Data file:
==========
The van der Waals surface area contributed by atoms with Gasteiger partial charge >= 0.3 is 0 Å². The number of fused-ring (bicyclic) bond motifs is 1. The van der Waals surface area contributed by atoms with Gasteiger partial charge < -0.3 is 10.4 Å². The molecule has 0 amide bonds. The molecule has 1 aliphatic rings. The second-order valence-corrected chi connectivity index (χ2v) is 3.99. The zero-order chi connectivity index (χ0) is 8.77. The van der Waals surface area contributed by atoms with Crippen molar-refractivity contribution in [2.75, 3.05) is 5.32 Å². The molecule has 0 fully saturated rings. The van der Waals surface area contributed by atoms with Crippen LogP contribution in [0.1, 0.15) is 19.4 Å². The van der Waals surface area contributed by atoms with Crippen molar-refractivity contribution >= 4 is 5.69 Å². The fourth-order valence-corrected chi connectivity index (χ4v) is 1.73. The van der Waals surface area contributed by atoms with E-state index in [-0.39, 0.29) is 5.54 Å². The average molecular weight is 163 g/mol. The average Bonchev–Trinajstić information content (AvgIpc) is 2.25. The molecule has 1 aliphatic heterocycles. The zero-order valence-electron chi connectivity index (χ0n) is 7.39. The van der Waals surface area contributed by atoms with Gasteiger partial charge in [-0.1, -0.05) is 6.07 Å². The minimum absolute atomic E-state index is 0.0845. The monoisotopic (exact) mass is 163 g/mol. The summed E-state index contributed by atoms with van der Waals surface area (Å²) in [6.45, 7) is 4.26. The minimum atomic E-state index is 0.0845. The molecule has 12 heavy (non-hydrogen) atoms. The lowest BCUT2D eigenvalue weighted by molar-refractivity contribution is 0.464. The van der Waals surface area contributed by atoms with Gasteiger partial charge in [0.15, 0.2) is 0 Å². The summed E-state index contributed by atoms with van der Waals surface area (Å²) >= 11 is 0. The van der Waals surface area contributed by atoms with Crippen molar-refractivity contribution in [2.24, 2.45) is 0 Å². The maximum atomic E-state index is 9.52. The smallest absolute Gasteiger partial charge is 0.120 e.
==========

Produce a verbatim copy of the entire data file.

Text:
The van der Waals surface area contributed by atoms with Gasteiger partial charge >= 0.3 is 0 Å². The number of fused-ring (bicyclic) bond motifs is 1. The van der Waals surface area contributed by atoms with Gasteiger partial charge < -0.3 is 10.4 Å². The molecule has 0 amide bonds. The molecule has 1 aliphatic rings. The second-order valence-corrected chi connectivity index (χ2v) is 3.99. The zero-order chi connectivity index (χ0) is 8.77. The van der Waals surface area contributed by atoms with Crippen molar-refractivity contribution in [2.75, 3.05) is 5.32 Å². The molecule has 0 fully saturated rings. The van der Waals surface area contributed by atoms with Crippen LogP contribution in [0.1, 0.15) is 19.4 Å². The van der Waals surface area contributed by atoms with Crippen molar-refractivity contribution >= 4 is 5.69 Å². The fourth-order valence-corrected chi connectivity index (χ4v) is 1.73. The van der Waals surface area contributed by atoms with E-state index in [-0.39, 0.29) is 5.54 Å². The average molecular weight is 163 g/mol. The average Bonchev–Trinajstić information content (AvgIpc) is 2.25. The molecule has 1 aliphatic heterocycles. The zero-order valence-electron chi connectivity index (χ0n) is 7.39. The van der Waals surface area contributed by atoms with Gasteiger partial charge in [-0.1, -0.05) is 6.07 Å². The minimum absolute atomic E-state index is 0.0845. The monoisotopic (exact) mass is 163 g/mol. The summed E-state index contributed by atoms with van der Waals surface area (Å²) in [6.45, 7) is 4.26. The minimum atomic E-state index is 0.0845. The molecule has 12 heavy (non-hydrogen) atoms. The lowest BCUT2D eigenvalue weighted by molar-refractivity contribution is 0.464. The van der Waals surface area contributed by atoms with Gasteiger partial charge in [0.15, 0.2) is 0 Å². The summed E-state index contributed by atoms with van der Waals surface area (Å²) >= 11 is 0. The van der Waals surface area contributed by atoms with Crippen molar-refractivity contribution in [2.24, 2.45) is 0 Å². The maximum atomic E-state index is 9.52. The smallest absolute Gasteiger partial charge is 0.120 e.